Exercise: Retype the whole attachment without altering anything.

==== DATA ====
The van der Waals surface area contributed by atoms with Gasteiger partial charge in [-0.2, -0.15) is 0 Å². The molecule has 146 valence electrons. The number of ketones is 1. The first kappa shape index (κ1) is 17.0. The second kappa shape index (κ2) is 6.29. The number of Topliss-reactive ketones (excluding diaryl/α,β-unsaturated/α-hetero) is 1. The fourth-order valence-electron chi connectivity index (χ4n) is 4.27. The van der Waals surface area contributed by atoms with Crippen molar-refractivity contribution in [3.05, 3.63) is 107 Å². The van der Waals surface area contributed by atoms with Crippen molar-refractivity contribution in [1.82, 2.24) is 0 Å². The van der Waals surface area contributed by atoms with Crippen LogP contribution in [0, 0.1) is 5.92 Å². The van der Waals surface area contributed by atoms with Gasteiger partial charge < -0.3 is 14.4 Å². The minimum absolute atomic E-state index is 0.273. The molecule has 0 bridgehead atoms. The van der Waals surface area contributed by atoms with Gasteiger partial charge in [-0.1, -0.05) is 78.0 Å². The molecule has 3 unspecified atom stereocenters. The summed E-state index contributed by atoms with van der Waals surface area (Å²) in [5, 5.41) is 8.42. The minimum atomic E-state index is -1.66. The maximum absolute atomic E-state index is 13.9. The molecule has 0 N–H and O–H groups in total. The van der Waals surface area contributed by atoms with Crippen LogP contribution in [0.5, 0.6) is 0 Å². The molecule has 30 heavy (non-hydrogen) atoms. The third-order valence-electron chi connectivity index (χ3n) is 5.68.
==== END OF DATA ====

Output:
The van der Waals surface area contributed by atoms with Gasteiger partial charge in [-0.2, -0.15) is 0 Å². The molecule has 146 valence electrons. The number of ketones is 1. The first kappa shape index (κ1) is 17.0. The second kappa shape index (κ2) is 6.29. The number of Topliss-reactive ketones (excluding diaryl/α,β-unsaturated/α-hetero) is 1. The fourth-order valence-electron chi connectivity index (χ4n) is 4.27. The van der Waals surface area contributed by atoms with Crippen molar-refractivity contribution in [3.05, 3.63) is 107 Å². The van der Waals surface area contributed by atoms with Crippen molar-refractivity contribution in [1.82, 2.24) is 0 Å². The van der Waals surface area contributed by atoms with Crippen LogP contribution in [0, 0.1) is 5.92 Å². The van der Waals surface area contributed by atoms with Gasteiger partial charge < -0.3 is 14.4 Å². The minimum absolute atomic E-state index is 0.273. The molecule has 0 bridgehead atoms. The van der Waals surface area contributed by atoms with Gasteiger partial charge in [-0.1, -0.05) is 78.0 Å². The molecule has 3 unspecified atom stereocenters. The summed E-state index contributed by atoms with van der Waals surface area (Å²) in [5, 5.41) is 8.42. The minimum atomic E-state index is -1.66. The maximum absolute atomic E-state index is 13.9. The molecule has 0 N–H and O–H groups in total. The van der Waals surface area contributed by atoms with Crippen LogP contribution in [0.5, 0.6) is 0 Å². The molecule has 30 heavy (non-hydrogen) atoms. The third-order valence-electron chi connectivity index (χ3n) is 5.68.